Five reasons to visit Britain’s National Parks

July heralds Britain’s National Parks Week (22-29), where an eclectic range of events, from seaside safaris, forest walks, family fun days and treasure trails, take place across our 15 National Parks. All boast diverse and ancient landscapes, communities with rich cultural roots going back thousands of years and are must-visit destinations of natural beauty and tranquillity. Each is unique and special in its own way; here’s why a visit to Britain’s National Parks should be on your itinerary.

 

Cool ways to explore the countryside

Outdoor pursuits are ubiquitous throughout the National Parks, with a huge variety to experience. Enjoy boating? Head to the Broads National Park, where pleasure boating, especially on board a barge, has been part of life through its myriad of inland waterways since the early 19th century. Looking for an activity to get that adrenaline pumping? The Lake District National Park boasts the highest concentration of outdoor activity centres in the UK – check out Honister, an innovative adventure attraction (and also England’s last working slate mine) for a brilliant buzz. Neighbouring Yorkshire Dales National Park is famed for its limestone geology, making it one of the best places in the UK for caving and potholing. And the only coastal national park, the Pembrokeshire Coast National Park in west Wales, is perfect for watersports from coasteering and surfing to sailing and kayaking. 

 

The chance to spot rare wildlife
Bring those binoculars…because the National Parks are home to rare and endangered species of wildlife. Scotland’s Cairngorms National Park – the largest of all the parks – is home to high plateaux with the rarest habitats and is the most southerly site in Europe for snow buntings. In fact, one in four of the UK’s endangered species have their home in this park, such as the golden eagle. Down on England’s east coast, in the Broads National Park, a quarter of Britain’s rarest species have their home here, while around 20 per cent of Wales’ Snowdonia National Park is specially designated by UK and European law to protect its distinctive wildlife. That includes the Snowdon Lily and the Snowdon beetle (both unique to Snowdon). And native wildlife often gives a National Park real character; check out the Dartmoor Ponies, a part of the Dartmoor National Park’s cultural heritage, and the iconic New Forest Ponies roaming free in the woods of the New Forest National Park.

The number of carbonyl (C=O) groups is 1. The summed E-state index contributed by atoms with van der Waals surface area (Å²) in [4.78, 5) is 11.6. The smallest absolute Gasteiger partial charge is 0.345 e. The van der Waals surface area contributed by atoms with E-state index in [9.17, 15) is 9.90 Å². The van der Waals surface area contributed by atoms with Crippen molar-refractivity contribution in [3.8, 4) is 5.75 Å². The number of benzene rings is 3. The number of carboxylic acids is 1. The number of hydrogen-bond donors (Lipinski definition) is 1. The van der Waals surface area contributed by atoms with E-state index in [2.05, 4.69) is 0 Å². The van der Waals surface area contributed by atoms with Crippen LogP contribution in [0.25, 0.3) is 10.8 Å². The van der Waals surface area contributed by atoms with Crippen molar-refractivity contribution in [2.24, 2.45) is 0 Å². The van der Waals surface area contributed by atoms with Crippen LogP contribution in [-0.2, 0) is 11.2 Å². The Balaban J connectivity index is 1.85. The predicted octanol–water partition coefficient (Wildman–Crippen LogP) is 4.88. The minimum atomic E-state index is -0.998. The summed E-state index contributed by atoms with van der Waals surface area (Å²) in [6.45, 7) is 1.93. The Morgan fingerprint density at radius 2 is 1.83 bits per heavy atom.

Be inspired by contrasting landscapes
There are such varied landscapes within each National Park that depending on which area of each park you’re in you’ll find a wealth of distinctive environments. The Brecon Beacons National Park in south Wales, for example, is a mix of caves, gorges and waterfalls, hilltops, cliffs and broad valleys, as well as farmed landscapes, lakes and rivers. While down in the south-west of England, Exmoor National Park is one of heather and grass moors, wooded valleys, wonderful coastal views and upland farms. Exmoor is an International Dark Sky Park, as is Northumberland National Park in the north east of England; plus, the latter’s landscape is so geographically important, there are five Sites of Special Scientific Interest here, such as its volcanic and glacial features.

 

You’ll be stepping onto a film set
You might just recognise some of our National Parks’ landscapes and features from the silver screen, and from the pages of legendary novels and poems. The Peak District National Park in central England, for example, has been used many times as a film location, thanks to its multitude of magnificent stately homes – Chatsworth has starred in Pride & Prejudice, as has Lyme Hall; Haddon Hall was the background setting to Jane Eyre, Elizabeth and Moll Flanders while North Lees Hall, as well as appearing in Jane Eyre and Pride & Prejudice, starred in The Other Boleyn Girl. Elsewhere, Dartmoor’s landscape appeared in Steven Spielberg’s War Horse, while the Lake District is famously the inspiration for Romantic poets Wordsworth and Coleridge and children’s authors Beatrix Potter and Arthur Ransome.

 

Stay in unique accommodation
You’ll find everything from campsites to charming B&Bs, cosy inns and luxury hotels throughout National Parks, as well as accommodation that’s rather extraordinary. In Scotland’s Loch Lomond & Trossachs National Park wild camping is permitted in certain sections, an incredible way to experience the true beauty of the nature. Experience a glamping site with a difference at the North York Moors National Park at La Rosa campsite and stay in gypsy caravans with décor ranging from circus-themed, fairy tale themed, ‘psycho candy’ (all pink) and 1970s funky Africa! At the opposite end of Britain, on the edge of the beautiful South Downs National Park in south England – the country’s youngest national park – you can even stay on a 1964 Routemaster London double decker bus in Blackberry Wood, kitted out with sleeping, kitchen and dining areas!

 

Spotlight on: Peak District National Park

  • The Peak District was the first designated National Park in Britain, in 1951.
  • The park stretches into five counties: Derbyshire, Cheshire, Staffordshire, Yorkshire, Greater Manchester, meaning it’s accessible from the cities of Manchester, Sheffield, Derby and Nottingham.
  • With 1,600 miles of public rights of way across footpaths, bridleways and tracks, this is great walking country. Love cycling? Hit the park’s 65 miles of off-road dedicated cycling and walking trails, with cycle-hire centres at Ashbourne, Parsley Hay, Derwent Valley and Middleton Top. It also boasts a treasure trove of disused railways to explore – the park owns 34 miles of them at High Peak Trail, Tissington Trail and Monsal Trail.
  • Head to the medieval market town of Bakewell, home to one of the UK’s most important agricultural markets. Make sure you try its famous Bakewell puddings (flaky pastry base, moist almond and jam filling, said to be invented by lucky mistake by an 18th-century kitchen maid).
  • The National Park has 2,900 listed buildings, including the world-renowned stately homes of Chatsworth, the medieval Haddon Hall, the Norman Peveril Castle, Bakewell’s medieval bridge as well as centuries-old farm-buildings and cottages.
  • There are plenty of interesting villages to explore. Castleton is famous for its caverns, and the “shivering mountain” of Mam Tor, Winnats Pass and Peveril Castle. Then there’s Eyam (“plague village”), Hathersage (reputed grave-site of Robin Hood’s friend Little John), Tideswell (14th century “cathedral of the Peak”), Ilam (Swiss-style architecture), Ashford-in-the-Water (classic English riverside village), and Tissington (Tissington Hall and close to Tissington Trail).